Upstairs the wind whistled through the bare boards and small tendrils of snow drifted through the wall cracks where the tacked-on cardboard did not quite hold. The cookstove downstairs provided the only heat for the house and what little heat came up to the bedrooms, cooled quickly in the frozen air. A little girl named Sheilagh, who was near death lay bundled up on her bed.
It was wartime in Newfoundland and she was worried about her two brothers, who were fighting in France with the Royal Newfoundland Regiment.
To Christians it was Good Friday, the 29th of March 1918, in that isolated Newfoundland outport. The harbour was blocked with ice. The cold cellars were empty, as that “long hungry month of March” slowly receded. Folks had little left but a bit of salt fish to do them until spring broke and the coastal boat arrived.
There was no doctor and all they had were some folk remedies. The end was near. It was now only a matter of time.
The old Preacher was ushered in and the rest of the family, gathered at her bedside, moved aside to let him through.
Speaking to the little girl, the Preacher said, “Sheilagh, my darling, are you all right with God?”
“Yes Pastor”, she said, her lips barely moving, her face pale and ghostlike. “I know I’m going to meet Jesus soon.” Then she paused. “I just don’t know if I will recognize Him.”
“Why would you not recognize Him?” asked the Preacher.
"Well”, whispered the little girl, “the picture in my Bible shows Him with blond hair and blue eyes, but over at my teacher Maria Lopez’s house they have pictures of Him with black hair and brown eyes and brown skin. There will be a lot of people in Heaven, how will I know when it’s really Him?”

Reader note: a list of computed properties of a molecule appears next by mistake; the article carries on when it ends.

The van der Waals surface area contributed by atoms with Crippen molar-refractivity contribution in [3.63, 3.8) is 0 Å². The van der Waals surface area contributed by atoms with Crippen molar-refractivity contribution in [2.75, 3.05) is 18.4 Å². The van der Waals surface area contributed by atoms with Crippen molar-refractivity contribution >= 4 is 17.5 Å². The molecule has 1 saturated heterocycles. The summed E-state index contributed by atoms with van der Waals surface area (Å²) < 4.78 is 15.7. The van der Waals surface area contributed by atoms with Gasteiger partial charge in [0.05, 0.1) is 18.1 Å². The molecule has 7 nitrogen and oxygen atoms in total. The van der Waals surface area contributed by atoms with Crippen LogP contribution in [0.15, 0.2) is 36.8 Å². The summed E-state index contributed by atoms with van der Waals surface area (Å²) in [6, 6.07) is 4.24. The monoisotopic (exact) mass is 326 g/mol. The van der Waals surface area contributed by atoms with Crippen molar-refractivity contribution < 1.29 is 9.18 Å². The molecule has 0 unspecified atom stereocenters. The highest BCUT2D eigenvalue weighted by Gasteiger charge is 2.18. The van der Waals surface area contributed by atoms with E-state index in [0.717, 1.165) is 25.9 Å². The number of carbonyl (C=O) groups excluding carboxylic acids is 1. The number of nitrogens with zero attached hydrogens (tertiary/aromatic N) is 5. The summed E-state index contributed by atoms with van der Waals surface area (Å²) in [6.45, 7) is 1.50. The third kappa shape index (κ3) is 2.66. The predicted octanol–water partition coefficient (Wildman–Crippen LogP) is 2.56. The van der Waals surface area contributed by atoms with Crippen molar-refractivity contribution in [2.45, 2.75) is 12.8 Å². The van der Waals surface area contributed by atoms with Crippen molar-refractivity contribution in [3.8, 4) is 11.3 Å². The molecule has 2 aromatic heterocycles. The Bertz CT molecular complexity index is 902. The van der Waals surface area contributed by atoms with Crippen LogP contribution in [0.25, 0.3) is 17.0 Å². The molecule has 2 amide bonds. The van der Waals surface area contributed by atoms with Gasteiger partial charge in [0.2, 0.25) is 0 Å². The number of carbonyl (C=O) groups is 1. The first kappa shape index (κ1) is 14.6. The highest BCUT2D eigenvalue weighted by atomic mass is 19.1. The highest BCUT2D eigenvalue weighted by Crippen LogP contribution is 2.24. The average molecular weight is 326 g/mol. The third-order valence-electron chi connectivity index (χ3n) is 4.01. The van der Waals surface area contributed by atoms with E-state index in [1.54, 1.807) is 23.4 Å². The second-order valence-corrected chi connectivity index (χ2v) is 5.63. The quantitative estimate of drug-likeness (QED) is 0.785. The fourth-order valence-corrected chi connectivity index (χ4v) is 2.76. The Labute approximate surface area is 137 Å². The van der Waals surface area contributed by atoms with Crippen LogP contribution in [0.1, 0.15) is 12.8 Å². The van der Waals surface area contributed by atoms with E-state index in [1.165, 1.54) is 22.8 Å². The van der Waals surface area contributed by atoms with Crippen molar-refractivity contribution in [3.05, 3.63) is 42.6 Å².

“O my darling child”, said the Preacher, taking her tiny hand, “you will know Him from afar, His glory will shine and you will feel His love and His power before He even gets close.”
But the little girl didn’t seem convinced and the Preacher silently prayed for God’s guidance to ease the child’s worry.
He looked out the bedroom window and noticed the little white wooden crosses in the graveyard beside his humble church next door. Where the crosses were joined he could see the rusted outline of the nails holding them together. Suddenly he smiled, squeezed her hand gently, and said to her, “Ask Him to show you His hands”
Her eyes widened as if she was wondering how she could ask the Son of God to show His hands-- and for what reason!
“Yes, Sheilagh,” the Preacher said, “Ask the Lord to hold up His hands. If it is Jesus He will show you the scars, where they nailed Him to the cross. If He was willing to die for you, don’t you think He would show you His hands?”
“Of course!” she said, the trace of a smile appearing, as she remembered the song from Sunday School. “Of course, I shall know Him by the print of the nails in His hand!”
The preacher started singing the chorus of that old Fanny Crosby hymn, and the family joined in. The colour returned, momentarily, to the little girl’s face and her lips moved to the words...
Then, with a smile, her face sank into the pillow and she went to meet Jesus.
"I shall know Him. I shall know Him,
And redeemed by His side I shall stand,
I shall know Him. I shall know Him,
By the print of the nails in His hand."
Lyrics by Fanny Crosby